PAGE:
While often lambasted in the ’70s as either Rolling Stones wannabes or for their shocking-at-the-time androgynous look – the Dolls are one of the greatest (often unsung) influences on punk rock. Molly Tie delves into what some consider one of punk’s first LPs.
In the wild cultural landscape that was New York in the 1970s, the outrageous rock band, the New York Dolls flamboyantly and unknowingly strutted their way into punk history. The New York Dolls did not think of themselves as punk rock because there was no such genre at the time. They were just another American garage band along the lines of the Velvet Underground, the Shaggs, MC5 and the Stooges (all of whom have legitimate claims to influencing punk too!)
However, New York Dolls would record what is today considered one of the most influential proto-punk albums ever – the eponymously titled New York Dolls. The look, the sound, the attitude, the drama – it was a quintessential punk recipe that would have both immediate and long-term effects on punk rock itself.
David Johansen, Johnny Thunders, Rock Rivets (replaced by Sylvain Sylvain the following year), Arthur Kane and Billy Murcia (replaced by Jerry Nolan after his death in 1972) began gigging around the small venues and dingy clubs of New York. This earned them a loyal local following who enjoyed their raucous live shows and their gritty yet entertaining music.
There was an eager audience for them in lower Manhattan. The previous decade the district was exposed to the kitschy Avant-Garde of the Warhol Factory, which meant there was an appetite for the weird and wonderful.
Despite the band’s expanding popularity, many record labels and producers were reluctant to sign them. Their penchant for drag, their reputation for excess and their unique sound were too much for the delicate sensibilities of the music establishment.
They were not considered an attractive prospect at a time when bands like the Bee Gees and The Osmonds were top of the charts along with prog-rock superstars such as Jethro Tull. At the time, it was believed they would never be anything more than a niche spectacle for the misfits of NYC.
One record company, however, had the foresight to take the chance and signed them up. That company was Mercury Records (eventual home of many glam rock/metal bands such as KISS and Def Leppard). New York Dolls set to work recording their debut album at The Record Plant in New York with pop and rock impresario Todd Rundgren in the role of producer.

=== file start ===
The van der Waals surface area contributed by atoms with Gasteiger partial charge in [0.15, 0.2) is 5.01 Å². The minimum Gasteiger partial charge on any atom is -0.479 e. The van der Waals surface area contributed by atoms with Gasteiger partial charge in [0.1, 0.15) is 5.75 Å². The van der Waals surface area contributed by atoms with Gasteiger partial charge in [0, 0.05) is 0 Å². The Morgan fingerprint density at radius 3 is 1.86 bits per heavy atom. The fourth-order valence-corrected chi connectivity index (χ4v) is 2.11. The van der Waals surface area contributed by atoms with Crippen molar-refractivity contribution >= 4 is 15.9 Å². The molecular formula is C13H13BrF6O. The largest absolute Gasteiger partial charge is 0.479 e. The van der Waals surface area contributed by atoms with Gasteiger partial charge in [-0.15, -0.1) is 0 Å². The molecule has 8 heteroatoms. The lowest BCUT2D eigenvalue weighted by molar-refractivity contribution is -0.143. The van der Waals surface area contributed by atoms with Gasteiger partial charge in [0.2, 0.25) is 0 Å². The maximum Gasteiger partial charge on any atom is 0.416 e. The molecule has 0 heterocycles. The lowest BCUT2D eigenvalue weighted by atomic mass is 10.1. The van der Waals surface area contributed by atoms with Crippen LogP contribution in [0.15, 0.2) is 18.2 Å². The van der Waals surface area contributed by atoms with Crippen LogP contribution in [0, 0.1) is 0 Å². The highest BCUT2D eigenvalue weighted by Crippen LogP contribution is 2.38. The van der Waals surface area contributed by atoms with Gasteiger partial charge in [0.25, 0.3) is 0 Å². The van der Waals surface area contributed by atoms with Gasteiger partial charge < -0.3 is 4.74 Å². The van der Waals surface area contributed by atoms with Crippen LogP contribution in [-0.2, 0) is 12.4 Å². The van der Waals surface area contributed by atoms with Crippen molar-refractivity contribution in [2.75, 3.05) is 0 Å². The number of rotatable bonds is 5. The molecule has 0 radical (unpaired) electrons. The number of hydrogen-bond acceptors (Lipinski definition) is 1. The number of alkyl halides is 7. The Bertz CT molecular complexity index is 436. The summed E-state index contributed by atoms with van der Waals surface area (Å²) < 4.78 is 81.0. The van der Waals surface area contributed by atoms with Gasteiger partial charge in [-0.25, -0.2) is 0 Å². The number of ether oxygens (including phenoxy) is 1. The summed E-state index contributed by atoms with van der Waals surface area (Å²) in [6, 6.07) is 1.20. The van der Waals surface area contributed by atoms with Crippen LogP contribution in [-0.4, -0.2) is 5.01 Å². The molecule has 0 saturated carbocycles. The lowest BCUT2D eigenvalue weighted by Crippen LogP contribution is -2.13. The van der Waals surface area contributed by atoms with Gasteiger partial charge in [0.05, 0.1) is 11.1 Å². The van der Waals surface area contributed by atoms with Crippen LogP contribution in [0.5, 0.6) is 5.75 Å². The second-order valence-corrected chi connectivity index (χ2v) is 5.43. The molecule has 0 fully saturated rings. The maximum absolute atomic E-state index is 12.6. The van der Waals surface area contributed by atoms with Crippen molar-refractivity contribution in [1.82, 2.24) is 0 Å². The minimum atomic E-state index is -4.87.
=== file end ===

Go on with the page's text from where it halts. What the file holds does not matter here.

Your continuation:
Rundgren was considered an unusual choice- by the band and perhaps by Rundgren himself. He was not an enthusiastic fan of the band but had enjoyed their live performances at Max’s Kansas City: “The New York Dolls weren’t presented to me – they were just part of the milieu I was involved in at the time. ” Rundgren said. “I was still living in New York in an apartment that was walking distance from Max’s, which is where everything was happening. There was no CBGB yet.”
Rundgren had gained some success with his own 1972 release, ‘Something/Anything?’, and was regarded as a sophisticated producer who liked the intricacies of good pop songs, along the same vein as Phil Spector. Rundgren was a strict producer, not particularly in the mood for the band’s playful shenanigans and hangers-on who often crowded the studio.
“The challenge of making the record was that the control room was a freaking circus; everyone wanted to know what was going on with The New York Dolls,” he said.
Despite the circus, the album was recorded in eight days on a $17,000 budget, with the tracklist decided on as the recording process went on, based mainly on the reception the songs got from fans when played live.
The result? 11 songs of New York City sleaze, drama and heartbreak that capture the vibrancy of an eclectic city but also the tragic sense of overwhelming vulnerability and crisis that propels people through its underbelly.
When the album was released in 1973, they managed to be named both “Best New Band” and “Worst Band” in Creem Magazine’s annual reader’s poll, and it takes something special to polarise an audience like that.
The raw sound, the snotty vocal delivery, and the crude musicianship mean the album is considered one of the earliest examples of a punk record. But despite its acclaim for being rather ‘no frills’ – basic, it ain’t.
Musically, there is some play with different styles throughout the record, with diverse instrumentation from gongs to pianos, from saxophones to synthesizers. The combination of untrained musicianship (in the classical sense) with poignantly observational yet old school rock ‘n’ roll lyrics was electric. Their pared-back songwriting style and rebellious attitude were a prick in the pomposity of music that took itself too seriously- something it has in common with the wider punk movement.
There’s a touch of cabaret in the tinkling pianos in songs like Personality Crisis played by Rundgren and Sylvain on the grand piano in the studio. There’s an effort to create a sense of place with the use of gong at the beginning of Vietnamese Baby. Rundgren’s admiration for, and experience with, big pop production was put to good use, with the album considered to have signs of a Brill Building pop influence.
This style of songwriting and associated production was named after the Brill Building in New York, where teams of songwriters wrote hits for many girl groups and pop stars of the 1960s. It was considered a more sophisticated style of writing than was used until then, with contemporary production techniques that often featured bands with large rhythm and guitar sections or orchestral instruments. Rundgren was a fan, and so it seems was the band.